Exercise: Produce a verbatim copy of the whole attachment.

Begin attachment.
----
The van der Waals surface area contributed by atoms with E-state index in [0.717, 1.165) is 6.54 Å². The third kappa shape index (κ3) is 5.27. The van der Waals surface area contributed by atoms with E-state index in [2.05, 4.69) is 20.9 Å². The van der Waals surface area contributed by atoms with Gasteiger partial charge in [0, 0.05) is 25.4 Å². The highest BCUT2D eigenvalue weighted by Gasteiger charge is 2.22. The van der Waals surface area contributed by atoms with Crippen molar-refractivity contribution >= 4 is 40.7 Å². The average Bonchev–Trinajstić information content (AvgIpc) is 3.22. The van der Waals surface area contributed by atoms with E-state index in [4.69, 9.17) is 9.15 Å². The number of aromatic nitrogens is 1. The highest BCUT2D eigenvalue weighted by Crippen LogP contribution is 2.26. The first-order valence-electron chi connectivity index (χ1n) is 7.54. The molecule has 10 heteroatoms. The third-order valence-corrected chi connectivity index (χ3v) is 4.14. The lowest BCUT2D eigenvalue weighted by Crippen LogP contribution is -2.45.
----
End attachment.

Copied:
The van der Waals surface area contributed by atoms with E-state index in [0.717, 1.165) is 6.54 Å². The third kappa shape index (κ3) is 5.27. The van der Waals surface area contributed by atoms with E-state index in [2.05, 4.69) is 20.9 Å². The van der Waals surface area contributed by atoms with Gasteiger partial charge in [0, 0.05) is 25.4 Å². The highest BCUT2D eigenvalue weighted by Gasteiger charge is 2.22. The van der Waals surface area contributed by atoms with Crippen molar-refractivity contribution >= 4 is 40.7 Å². The average Bonchev–Trinajstić information content (AvgIpc) is 3.22. The van der Waals surface area contributed by atoms with E-state index in [4.69, 9.17) is 9.15 Å². The number of aromatic nitrogens is 1. The highest BCUT2D eigenvalue weighted by Crippen LogP contribution is 2.26. The first-order valence-electron chi connectivity index (χ1n) is 7.54. The molecule has 10 heteroatoms. The third-order valence-corrected chi connectivity index (χ3v) is 4.14. The lowest BCUT2D eigenvalue weighted by Crippen LogP contribution is -2.45.